BENGALURU/MUMBAI, May 16 (Reuters) - Shares in Interglobe Aviation, which operates India’s largest airline Indigo, tumbled 9 percent on Thursday following a report its co-founders and two largest shareholders were squabbling over how the airline should expand.
The Economic Times, citing sources close to the matter, reported on Thursday that serious differences had arisen between the airline’s co-founders that could affect the functioning of the company.
It said among the issues were clauses in the shareholders’ agreement and differences between the founders over their strategies and ambitions for the airline.
Co-founders Rahul Bhatia and Rakesh Gangwal, along with their respective families, each control stakes of slightly less than 40 percent in the airline’s holding company, giving them both a major say in its strategy and plans.
Indigo declined to comment. Bhatia did not respond to requests for comment, and Gangwal was not immediately reachable for comment.
“Obviously this is a matter of concern for shareholders. If it doesn’t get resolved quickly and amicably it could lead to a loss of shareholder value as we have seen in other companies,” said Shriram Subramanian, founder of InGovern, a proxy advisory firm-.
Similar boardroom disputes roiled Indian IT services company Infosys and salt-to-software conglomerate Tata Sons in 2017. The disputes, which played out in a public war of words at the time, dented the images of both companies and caused major disruptions for their management teams.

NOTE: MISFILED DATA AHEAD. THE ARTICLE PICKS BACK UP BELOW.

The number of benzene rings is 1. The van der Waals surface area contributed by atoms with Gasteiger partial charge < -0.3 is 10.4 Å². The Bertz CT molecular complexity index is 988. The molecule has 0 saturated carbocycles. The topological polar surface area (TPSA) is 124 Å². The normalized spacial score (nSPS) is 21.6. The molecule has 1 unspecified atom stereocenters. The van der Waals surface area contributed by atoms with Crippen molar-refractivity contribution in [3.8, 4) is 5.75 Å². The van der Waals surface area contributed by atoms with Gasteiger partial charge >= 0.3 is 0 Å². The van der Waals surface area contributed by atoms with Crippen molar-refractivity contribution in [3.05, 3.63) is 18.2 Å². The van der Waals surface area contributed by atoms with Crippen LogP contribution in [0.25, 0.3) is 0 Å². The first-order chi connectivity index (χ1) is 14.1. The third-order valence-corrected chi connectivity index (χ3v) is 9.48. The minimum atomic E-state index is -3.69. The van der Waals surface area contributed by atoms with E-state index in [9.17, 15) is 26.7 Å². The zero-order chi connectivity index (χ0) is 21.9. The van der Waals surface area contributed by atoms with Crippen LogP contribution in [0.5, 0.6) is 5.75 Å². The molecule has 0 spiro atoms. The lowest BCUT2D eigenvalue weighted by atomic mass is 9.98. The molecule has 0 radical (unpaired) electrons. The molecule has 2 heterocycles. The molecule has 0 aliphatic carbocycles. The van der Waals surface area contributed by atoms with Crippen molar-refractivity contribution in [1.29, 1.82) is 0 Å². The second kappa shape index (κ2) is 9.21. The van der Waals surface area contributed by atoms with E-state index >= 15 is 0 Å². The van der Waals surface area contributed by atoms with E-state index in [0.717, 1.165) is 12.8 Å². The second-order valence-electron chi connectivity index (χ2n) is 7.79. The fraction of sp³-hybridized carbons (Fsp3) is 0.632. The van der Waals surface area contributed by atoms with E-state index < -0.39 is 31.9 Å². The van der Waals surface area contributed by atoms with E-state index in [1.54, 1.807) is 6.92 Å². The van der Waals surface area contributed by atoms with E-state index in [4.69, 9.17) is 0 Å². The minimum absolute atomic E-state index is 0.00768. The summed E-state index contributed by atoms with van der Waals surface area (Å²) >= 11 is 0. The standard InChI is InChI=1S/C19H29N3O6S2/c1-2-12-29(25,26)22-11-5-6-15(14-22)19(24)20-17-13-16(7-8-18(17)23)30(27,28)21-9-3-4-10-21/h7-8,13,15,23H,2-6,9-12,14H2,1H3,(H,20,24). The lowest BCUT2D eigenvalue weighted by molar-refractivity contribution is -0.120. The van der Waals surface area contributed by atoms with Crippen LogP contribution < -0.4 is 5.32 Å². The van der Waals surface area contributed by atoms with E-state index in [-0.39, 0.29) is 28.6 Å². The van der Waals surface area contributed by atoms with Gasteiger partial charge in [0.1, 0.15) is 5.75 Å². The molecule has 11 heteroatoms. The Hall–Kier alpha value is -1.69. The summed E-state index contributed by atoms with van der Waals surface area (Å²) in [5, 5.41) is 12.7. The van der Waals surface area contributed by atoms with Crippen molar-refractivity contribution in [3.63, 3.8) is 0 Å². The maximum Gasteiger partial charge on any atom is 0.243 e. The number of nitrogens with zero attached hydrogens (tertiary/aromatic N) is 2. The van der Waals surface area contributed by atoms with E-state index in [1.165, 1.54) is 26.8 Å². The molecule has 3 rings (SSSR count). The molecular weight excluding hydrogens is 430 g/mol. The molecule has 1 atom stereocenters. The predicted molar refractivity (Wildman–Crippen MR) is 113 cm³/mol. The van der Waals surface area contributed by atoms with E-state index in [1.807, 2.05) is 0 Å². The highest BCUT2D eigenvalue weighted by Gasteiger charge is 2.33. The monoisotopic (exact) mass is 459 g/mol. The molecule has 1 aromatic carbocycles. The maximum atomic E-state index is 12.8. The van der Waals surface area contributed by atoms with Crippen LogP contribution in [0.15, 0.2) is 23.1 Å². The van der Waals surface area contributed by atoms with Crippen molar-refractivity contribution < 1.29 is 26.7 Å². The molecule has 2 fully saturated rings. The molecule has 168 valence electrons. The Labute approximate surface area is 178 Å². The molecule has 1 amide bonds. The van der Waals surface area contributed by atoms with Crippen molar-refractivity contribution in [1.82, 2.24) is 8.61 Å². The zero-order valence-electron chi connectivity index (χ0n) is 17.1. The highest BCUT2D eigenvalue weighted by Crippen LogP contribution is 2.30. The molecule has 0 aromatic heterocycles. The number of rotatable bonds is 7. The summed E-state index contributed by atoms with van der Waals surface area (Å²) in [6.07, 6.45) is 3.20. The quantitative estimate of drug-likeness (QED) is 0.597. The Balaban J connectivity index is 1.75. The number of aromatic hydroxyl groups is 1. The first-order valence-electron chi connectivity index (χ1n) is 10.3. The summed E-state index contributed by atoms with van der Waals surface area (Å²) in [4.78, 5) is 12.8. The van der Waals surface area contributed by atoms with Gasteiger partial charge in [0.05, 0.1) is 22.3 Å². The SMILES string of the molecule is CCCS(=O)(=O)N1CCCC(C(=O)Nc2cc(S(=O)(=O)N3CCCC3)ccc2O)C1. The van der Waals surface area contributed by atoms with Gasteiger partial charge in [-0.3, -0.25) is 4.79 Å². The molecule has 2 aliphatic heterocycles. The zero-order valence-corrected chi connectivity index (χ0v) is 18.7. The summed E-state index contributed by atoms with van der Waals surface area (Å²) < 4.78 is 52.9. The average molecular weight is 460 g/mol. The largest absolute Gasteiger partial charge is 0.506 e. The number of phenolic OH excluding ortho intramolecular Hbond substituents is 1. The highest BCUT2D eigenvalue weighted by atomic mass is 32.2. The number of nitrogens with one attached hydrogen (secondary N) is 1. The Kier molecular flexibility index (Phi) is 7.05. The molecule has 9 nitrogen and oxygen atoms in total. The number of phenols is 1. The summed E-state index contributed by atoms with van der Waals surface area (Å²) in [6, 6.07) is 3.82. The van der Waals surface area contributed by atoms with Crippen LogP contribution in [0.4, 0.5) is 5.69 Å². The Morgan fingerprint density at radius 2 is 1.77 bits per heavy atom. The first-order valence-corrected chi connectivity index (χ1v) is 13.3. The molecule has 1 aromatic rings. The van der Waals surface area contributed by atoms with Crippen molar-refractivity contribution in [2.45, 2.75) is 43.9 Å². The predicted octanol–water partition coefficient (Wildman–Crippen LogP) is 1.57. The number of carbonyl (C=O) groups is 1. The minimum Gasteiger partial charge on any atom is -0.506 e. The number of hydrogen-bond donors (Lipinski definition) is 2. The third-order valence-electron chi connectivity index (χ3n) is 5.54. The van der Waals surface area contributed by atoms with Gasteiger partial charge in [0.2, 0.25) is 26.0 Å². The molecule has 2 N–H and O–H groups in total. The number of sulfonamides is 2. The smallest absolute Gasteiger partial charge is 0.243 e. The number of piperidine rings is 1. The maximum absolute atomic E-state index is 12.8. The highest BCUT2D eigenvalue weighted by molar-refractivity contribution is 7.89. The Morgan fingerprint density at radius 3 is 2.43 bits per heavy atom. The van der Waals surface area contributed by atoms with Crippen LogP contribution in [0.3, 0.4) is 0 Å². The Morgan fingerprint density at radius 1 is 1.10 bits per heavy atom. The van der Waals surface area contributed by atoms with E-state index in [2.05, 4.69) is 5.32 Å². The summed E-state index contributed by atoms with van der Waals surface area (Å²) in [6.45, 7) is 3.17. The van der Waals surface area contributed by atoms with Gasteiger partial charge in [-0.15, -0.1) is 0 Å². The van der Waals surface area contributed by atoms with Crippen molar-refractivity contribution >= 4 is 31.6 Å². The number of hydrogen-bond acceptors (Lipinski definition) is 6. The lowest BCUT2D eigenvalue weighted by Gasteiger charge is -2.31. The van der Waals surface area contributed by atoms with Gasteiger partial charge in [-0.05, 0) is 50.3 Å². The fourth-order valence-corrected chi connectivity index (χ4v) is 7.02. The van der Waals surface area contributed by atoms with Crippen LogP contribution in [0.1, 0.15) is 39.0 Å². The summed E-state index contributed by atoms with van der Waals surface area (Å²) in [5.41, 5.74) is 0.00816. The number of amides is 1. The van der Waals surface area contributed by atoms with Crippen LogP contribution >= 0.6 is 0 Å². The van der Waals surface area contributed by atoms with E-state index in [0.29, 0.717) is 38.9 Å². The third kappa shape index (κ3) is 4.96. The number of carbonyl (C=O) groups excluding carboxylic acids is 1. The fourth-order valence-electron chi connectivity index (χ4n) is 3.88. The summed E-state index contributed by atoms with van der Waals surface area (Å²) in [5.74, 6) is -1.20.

Shares in Interglobe fell nearly 10% on Thursday, before closing down 9.03% at 1,464.90 rupees.
The turmoil at Indigo comes at a time when India’s aviation sector has been roiled by the collapse of Jet Airways, which has sent travel prices soaring. Jet, once India’s largest private carrier, was crippled by mounting losses as it attempted to compete with low-cost rivals IndiGo, SpiceJet and Wadia Group-owned GoAir.
IndiGo, SpiceJet and GoAir have been rushing to fill the vacuum left by Jet and gain control of its valuable slots. Some have also been scrambling to hire former Jet pilots, cabin crew and engineers, while looking to lease planes that have been repossessed by Jet’s lessors. (Reporting by Arnab Paul and Euan Rocha; Editing by Mark Potter)